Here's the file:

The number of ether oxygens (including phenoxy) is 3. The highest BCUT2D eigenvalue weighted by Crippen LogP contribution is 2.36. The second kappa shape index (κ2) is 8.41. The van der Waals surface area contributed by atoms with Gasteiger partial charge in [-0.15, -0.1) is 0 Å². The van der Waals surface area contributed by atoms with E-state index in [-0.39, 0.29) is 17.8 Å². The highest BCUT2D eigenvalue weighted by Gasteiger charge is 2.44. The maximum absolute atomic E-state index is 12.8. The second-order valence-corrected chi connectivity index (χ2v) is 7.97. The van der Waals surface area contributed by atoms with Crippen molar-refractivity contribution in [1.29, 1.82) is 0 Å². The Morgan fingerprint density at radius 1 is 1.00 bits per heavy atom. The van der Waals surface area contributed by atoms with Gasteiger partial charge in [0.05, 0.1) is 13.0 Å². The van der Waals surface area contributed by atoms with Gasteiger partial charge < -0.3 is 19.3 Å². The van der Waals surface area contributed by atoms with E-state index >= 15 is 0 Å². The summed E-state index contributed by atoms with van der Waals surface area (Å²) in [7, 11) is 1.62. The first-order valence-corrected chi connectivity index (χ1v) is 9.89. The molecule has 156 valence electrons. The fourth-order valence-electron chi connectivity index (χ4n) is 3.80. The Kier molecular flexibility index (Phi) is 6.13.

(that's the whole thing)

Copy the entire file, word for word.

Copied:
The number of ether oxygens (including phenoxy) is 3. The highest BCUT2D eigenvalue weighted by Crippen LogP contribution is 2.36. The second kappa shape index (κ2) is 8.41. The van der Waals surface area contributed by atoms with Gasteiger partial charge in [-0.15, -0.1) is 0 Å². The van der Waals surface area contributed by atoms with E-state index in [-0.39, 0.29) is 17.8 Å². The highest BCUT2D eigenvalue weighted by Gasteiger charge is 2.44. The maximum absolute atomic E-state index is 12.8. The second-order valence-corrected chi connectivity index (χ2v) is 7.97. The van der Waals surface area contributed by atoms with Crippen molar-refractivity contribution in [1.29, 1.82) is 0 Å². The Morgan fingerprint density at radius 1 is 1.00 bits per heavy atom. The van der Waals surface area contributed by atoms with Gasteiger partial charge in [0.05, 0.1) is 13.0 Å². The van der Waals surface area contributed by atoms with Gasteiger partial charge < -0.3 is 19.3 Å². The van der Waals surface area contributed by atoms with E-state index >= 15 is 0 Å². The summed E-state index contributed by atoms with van der Waals surface area (Å²) in [7, 11) is 1.62. The first-order valence-corrected chi connectivity index (χ1v) is 9.89. The molecule has 156 valence electrons. The fourth-order valence-electron chi connectivity index (χ4n) is 3.80. The Kier molecular flexibility index (Phi) is 6.13.